A short circular walk off the beaten track through an Area of Outstanding Natural Beauty on a National Trust footpath. It leads you through a sheltered valley with grassy meadows and scrub to a small rocky bay with golden sand.
Location: 5 minutes’ drive from New Polzeath and 10 minutes from Polzeath (grid reference SX953795).
Distance: 1 mile.
Time: 30 to 40 minutes (or a little longer for time to take in the scenery).
Difficulty: Easy (sloping paths, some stony terrain and steps down to access Lundy Bay).
For you: Take in a lot of beautiful coastal scenery in a short space of time while exercising your dog.
For your dog: Plenty of grass to run on, scrub to explore and – for those so inclined – a splash in the stream or sea on the right tide.
Highlights: Two viewing spots on the way down, one of a small and secluded sandy cove far below the path and the other of a collapsed sea cave. The small golden sandy beach of Lundy Bay on a lower tide at the bottom of the path.
Lead? Well behaved dogs could stay off the lead for the whole walk but there are a couple of points where the path is close to the cliff edge, so dogs that run off might need to be put on a lead here.
Parking: National Trust car park with a donation box suggesting £2 per car.
The starting point is a small National Trust car park, which can be found on the left hand side, halfway down the road that leads to New Polzeath. There is a small sign but it’s not too obvious, which is why many would drive past without knowing it’s there.
Cross the road from the car park (with care) and go through the wooden gate opposite. This opens out to a gently sloping footpath with trees to one side and a grassy meadow to the other.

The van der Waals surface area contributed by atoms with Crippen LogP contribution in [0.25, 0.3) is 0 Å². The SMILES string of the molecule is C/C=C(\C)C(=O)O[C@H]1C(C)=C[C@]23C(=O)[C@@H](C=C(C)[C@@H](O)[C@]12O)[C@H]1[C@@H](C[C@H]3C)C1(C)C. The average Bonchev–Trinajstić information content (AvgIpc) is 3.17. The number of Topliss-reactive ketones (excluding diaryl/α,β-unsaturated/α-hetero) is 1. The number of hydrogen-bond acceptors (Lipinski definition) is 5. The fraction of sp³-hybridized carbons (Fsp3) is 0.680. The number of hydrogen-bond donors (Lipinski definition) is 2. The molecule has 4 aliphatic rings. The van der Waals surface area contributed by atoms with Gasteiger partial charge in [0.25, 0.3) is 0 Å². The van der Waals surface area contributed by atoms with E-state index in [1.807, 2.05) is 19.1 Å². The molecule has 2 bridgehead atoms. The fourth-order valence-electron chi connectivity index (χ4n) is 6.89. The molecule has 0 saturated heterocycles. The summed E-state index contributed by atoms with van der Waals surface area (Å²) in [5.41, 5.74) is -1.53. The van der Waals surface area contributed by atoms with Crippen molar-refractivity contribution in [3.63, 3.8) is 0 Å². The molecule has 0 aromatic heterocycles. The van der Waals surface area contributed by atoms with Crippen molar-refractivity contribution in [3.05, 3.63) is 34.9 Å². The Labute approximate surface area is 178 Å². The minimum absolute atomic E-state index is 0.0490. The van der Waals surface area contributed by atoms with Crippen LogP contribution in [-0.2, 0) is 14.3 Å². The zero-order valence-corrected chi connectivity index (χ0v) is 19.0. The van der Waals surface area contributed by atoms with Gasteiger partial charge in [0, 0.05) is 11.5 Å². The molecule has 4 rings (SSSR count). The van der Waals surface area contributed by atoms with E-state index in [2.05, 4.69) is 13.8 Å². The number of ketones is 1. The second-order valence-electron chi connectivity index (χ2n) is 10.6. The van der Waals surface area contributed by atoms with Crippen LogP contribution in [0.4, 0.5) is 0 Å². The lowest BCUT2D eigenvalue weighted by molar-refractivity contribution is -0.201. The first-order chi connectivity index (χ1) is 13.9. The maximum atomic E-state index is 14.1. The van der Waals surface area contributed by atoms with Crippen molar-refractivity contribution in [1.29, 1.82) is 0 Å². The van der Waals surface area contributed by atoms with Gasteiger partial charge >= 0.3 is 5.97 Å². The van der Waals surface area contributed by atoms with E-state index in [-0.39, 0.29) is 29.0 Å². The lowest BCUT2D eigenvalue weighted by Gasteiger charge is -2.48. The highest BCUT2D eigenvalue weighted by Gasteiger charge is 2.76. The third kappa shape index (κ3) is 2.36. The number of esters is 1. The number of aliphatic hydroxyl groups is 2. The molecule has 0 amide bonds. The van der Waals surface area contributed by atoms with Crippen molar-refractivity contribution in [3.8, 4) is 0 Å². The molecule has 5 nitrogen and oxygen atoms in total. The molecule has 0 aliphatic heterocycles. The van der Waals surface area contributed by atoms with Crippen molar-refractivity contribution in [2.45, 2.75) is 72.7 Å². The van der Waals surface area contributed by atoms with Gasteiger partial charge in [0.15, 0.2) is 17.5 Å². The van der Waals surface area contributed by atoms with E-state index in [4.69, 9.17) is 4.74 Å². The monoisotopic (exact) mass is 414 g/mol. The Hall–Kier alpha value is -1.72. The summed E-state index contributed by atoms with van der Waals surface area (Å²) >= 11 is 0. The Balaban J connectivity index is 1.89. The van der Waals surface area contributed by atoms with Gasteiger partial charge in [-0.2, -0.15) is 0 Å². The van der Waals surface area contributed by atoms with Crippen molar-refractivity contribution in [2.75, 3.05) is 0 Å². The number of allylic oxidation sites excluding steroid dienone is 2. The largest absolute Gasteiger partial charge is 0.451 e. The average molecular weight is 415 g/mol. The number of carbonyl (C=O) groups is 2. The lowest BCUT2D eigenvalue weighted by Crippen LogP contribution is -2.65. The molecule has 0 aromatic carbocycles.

Continue down the path, which leads down the sheltered valley surrounded by light woodland and scrub.
The path splits. Here you will find a viewing point down to the stunning sandy cove of Markhams Quay.
Take the lower route, which leads to the back of Lundy Bay. On a lower tide, you can access the beach down a flight of wooden steps.
If the tide has gone past the steps it is possible to scramble down the rocks higher up the beach. On a high tide, you can just enjoy the spectacular view of the waves crashing against the rocks beneath you.
Above the bay is a grassy meadow filled with flowers (a good spot for throwing a ball to tire your dog). There is also a little stream they can splash in.
Once you've had your fill of the beautiful bay, rock pools and meadow you can turn around and take the higher path to your right.
A little way up this path you'll come across a stone wall with a view down to a breathtaking collapsed sea cave.
You will then rejoin the original path and you can walk up the valley and return to the car park.